Facebook Mediated Learning Environments in Pakistan: A Study of Teacher Immediacy

Facebook Mediated Learning Environments in Pakistan: A Study of Teacher Immediacy

Tazeen Hussain (Indus Valley School of Art and Architecture, Pakistan)
Copyright: © 2016 |Pages: 22
DOI: 10.4018/978-1-4666-9995-3.ch009
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This chapter explores teacher immediacy in online learning environments, focusing on the use of social media - Facebook as a teaching tool in Art and Design education institutions in Pakistan. The study is based on existing teaching practice in Indus Valley School of Art and Architecture and Department of Visual Studies, University of Karachi. Following a mixed method approach including observation and interviews with both teachers and students, the chapter identifies the reasons teachers use Facebook in teaching practice and explores the reasons that limit their use of this potentially immediacy inducing environment. It also includes a study of content including video, links to articles and popular culture manifestations like memes and emoticons, which could be used in teaching via social media and the implications for learning and cognition. The concept of immediacy is explored and the chapter proposes that it be approached more broadly in order to realise the full potential of social media and harness it for better learning and outcomes.
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The educational sector all over the world, including Pakistan, is waking up to the possibilities the World Wide Web (www) and Information Communication Technologies (ICTs) can provide for learning as SNS applications become increasingly embedded in our lives, particularly of the tech savvy young people as seen in studies by Ito (2010), Kim and Yun (2007), Livingstone (2002), Selwyn (2009), Siddiqui (2006) and Wang et al (2012). They enable new virtual forums, alongside the traditional classrooms, enabling cognitive and affective learning and overcoming space time barriers by extending the classroom to a virtual space as well as facilitating accessibility from homes, workplaces at any time. These forums are also described as user-centric due to their interlinking capabilities, which enable access and delivery of a variety of content, academic and non-academic, via multiple formats according to the preference and convenience of the learner. In this way these forums can be potentially egalitarian promoting a student-centric environment (Selwyn, 2007; Wood & Baker, 2004). It is also strongly believed that ICTs and the www can play a major role in overcoming global inequalities in education by enabling access to more educational sources and opportunities via online education (Kucuk, 2009; Richards, 2004; Said, 2006,).

As ICT enabled online forums begin to be used widely for the educational purpose world over there is a need to understand the difference between the online learning environment and the real time classroom. Wood & Baker (2004) highlight the salience of teacher immediacy and social presence in educational online environments and demonstrate positive co-relations of teacher immediacy behaviors to cognitive and affective learning.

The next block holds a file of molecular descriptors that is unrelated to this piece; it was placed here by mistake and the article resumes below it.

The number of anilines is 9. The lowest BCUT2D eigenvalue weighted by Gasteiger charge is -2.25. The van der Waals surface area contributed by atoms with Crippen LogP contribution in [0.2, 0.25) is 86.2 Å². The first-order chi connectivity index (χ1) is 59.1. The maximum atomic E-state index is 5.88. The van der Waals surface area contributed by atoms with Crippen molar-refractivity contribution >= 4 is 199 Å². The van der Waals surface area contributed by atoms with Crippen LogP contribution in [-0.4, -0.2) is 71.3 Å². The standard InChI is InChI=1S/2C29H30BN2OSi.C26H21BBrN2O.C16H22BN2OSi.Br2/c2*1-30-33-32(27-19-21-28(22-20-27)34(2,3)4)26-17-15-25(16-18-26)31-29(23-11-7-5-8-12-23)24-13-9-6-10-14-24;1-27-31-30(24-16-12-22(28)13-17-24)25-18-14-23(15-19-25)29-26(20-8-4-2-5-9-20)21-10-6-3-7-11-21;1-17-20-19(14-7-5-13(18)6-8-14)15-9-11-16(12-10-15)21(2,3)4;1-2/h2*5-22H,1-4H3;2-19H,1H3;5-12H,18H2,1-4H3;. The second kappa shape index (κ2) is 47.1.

In Pakistan there is a rising trend amongst teachers and students to use Facebook and other Social network sites (SNS), in an educational context (Hussain, 2015). There are 29, 128,970 Internet users in Pakistan out of which 23,000,000 use Facebook (Internet World Stats, 2015) and most are aged between 18-34 years (PAS, 2014). It is therefore not strange to see teachers of under graduate level institutions reaching out to students via Facebook.

Though existing literature covers various uses of Facebook in educational contexts including student engagement, student motivation, learning management system there is relatively less knowledge about the effects of interactions via Facebook for learning and even less with regards to the developing world. Rambi and N’gambi (2011, 2014) and Ahmed et al (2013) in their studies based in South Africa and Bangladesh point out this asymmetry and both suggest that Facebook’s efficacy in educational context might not be universal due to socio-cultural and infrastructural differences in the developing world. Their findings pave the way to the idea that using Facebook to communicate with students might be a means to developing a better understanding of students and overcoming teacher student distance - immediacy.

Facebook being grounded in new media networks allows and eases information sharing due to its interlinking capacity and accessibility via multiple means like PC’s, mobile phones and laptops. It is unbiased, that is it allows for information retrieval by individuals irrespective of hierarchy. Facebook sharing being profile-based also allows ownership of information shared. These features have the potential to aid affective and effective learning by allowing autonomy in information access - which is fed by multiple sources instead of only designated academic ones and multiple formats like video, audio, non-academic articles, like newspapers, magazines and blogs.

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